In this issue, BusinessWest examines this niche that is blossoming in Western Mass. — and why some people feel that the region could someday be known for creating medical devices as much as for manufacturing the creations of others.

Local Partnerships

Blackstone Medical is a rare local example of a firm that designs medical products and supplies a steady flow of machining work to area manufacturers. The Springfield company develops implants and instruments for spinal surgery, but partners with companies such as Marox and Accellent in Brimfield for the actual machining.

“We decided we would take a step up in the food chain and create a company that actually develops products and markets them to the end user, but outsources manufacturing needs to local machine shops and contract manufacturers that specialize in medical devices,” said Blackstone co-founder Bill Lyons.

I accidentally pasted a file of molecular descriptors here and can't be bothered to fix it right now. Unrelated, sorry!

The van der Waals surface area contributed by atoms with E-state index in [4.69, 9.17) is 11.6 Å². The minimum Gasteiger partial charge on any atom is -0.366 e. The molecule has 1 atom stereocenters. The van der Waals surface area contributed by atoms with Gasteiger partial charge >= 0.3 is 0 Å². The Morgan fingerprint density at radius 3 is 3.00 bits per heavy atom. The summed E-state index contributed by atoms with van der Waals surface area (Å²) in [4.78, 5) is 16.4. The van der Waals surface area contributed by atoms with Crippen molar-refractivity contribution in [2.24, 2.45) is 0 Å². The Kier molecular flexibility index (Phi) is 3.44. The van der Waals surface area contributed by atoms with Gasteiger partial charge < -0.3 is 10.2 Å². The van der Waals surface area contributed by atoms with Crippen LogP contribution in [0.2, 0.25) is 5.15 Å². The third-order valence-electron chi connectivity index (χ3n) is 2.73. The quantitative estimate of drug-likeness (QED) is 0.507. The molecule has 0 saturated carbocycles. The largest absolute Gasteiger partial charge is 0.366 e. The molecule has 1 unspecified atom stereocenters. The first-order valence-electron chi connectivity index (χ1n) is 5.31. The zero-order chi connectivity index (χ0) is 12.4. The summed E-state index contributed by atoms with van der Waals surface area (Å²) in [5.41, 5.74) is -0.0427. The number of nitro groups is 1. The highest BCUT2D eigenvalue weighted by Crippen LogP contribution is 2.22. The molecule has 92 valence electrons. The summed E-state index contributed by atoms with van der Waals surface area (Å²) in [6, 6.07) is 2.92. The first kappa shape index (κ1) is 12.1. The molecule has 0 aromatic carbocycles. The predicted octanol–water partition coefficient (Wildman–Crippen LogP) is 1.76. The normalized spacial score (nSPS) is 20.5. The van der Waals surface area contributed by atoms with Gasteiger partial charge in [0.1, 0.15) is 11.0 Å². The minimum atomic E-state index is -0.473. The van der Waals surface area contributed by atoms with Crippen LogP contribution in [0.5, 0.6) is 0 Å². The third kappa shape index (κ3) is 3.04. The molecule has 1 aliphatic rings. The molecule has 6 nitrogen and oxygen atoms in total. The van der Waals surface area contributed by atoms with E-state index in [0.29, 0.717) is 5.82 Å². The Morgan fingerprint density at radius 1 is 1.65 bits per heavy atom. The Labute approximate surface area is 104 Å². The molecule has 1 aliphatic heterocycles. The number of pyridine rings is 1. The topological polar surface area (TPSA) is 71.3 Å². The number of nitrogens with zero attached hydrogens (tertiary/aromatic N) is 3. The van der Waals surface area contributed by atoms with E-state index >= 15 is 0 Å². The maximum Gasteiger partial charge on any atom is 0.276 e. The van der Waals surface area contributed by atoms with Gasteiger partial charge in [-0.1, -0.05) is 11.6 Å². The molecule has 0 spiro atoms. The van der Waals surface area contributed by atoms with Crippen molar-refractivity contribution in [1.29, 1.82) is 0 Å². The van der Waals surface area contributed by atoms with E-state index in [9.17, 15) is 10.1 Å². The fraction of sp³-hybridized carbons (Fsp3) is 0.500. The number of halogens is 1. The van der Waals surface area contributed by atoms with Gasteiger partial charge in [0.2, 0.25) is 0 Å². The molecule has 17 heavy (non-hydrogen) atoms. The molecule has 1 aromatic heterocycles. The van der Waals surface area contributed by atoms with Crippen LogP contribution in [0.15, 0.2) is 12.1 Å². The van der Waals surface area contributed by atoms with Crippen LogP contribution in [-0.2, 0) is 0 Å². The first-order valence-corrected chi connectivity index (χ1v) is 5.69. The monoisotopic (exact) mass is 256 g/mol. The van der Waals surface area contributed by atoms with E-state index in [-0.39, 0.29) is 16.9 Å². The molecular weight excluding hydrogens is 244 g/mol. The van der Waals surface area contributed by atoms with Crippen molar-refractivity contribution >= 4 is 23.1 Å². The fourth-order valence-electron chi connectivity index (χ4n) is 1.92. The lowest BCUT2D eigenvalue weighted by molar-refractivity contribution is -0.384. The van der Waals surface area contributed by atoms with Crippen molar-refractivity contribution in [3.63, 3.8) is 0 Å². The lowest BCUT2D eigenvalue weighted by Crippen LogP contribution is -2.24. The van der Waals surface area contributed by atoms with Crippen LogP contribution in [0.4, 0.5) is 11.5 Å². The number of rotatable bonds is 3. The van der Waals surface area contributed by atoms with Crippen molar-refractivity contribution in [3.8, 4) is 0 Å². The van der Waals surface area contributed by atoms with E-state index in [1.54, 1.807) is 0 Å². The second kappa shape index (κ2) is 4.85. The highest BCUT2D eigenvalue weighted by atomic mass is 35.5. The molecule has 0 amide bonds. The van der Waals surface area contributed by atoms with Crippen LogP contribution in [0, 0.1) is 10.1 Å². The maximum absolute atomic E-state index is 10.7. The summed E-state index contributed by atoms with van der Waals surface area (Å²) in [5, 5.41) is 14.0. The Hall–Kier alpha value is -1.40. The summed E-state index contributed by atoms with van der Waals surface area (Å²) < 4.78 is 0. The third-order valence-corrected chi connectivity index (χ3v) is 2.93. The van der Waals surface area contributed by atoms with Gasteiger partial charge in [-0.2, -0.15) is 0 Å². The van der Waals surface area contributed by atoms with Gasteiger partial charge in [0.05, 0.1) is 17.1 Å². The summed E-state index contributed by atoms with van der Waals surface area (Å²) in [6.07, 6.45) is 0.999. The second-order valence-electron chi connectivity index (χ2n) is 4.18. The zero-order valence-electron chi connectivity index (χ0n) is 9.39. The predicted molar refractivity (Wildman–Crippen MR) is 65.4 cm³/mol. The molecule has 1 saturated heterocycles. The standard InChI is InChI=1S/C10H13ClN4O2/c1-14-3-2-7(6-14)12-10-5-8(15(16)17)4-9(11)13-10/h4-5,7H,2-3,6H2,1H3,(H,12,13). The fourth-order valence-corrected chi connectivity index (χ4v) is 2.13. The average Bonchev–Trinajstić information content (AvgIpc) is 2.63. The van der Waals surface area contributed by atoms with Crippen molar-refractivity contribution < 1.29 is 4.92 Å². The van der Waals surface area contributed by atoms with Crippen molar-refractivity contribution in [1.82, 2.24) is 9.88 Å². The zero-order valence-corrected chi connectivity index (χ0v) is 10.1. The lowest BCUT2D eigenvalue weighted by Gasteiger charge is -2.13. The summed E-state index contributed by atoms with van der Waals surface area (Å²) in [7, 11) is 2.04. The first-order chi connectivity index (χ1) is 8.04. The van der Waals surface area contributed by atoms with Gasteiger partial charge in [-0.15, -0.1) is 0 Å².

When Lyons and his brothers launched Blackstone 11 years ago, spinal surgery was just beginning a remarkable wave of innovation that hasn’t abated, meaning companies that design such products, as well as those that manufacture them, are looking at bright futures. But for now, the Pioneer Valley is dominated by the latter group.

“There’s a fairly significant divide in Western Mass. today” between plentiful manufacturers and scarce engineers, said Lyons. “Hopefully, we might someday see a group of companies that develop, engineer, and design their own products, sell them using their own marketing capabilities, and either manufacture them in-house or contract them out to local machine shops.”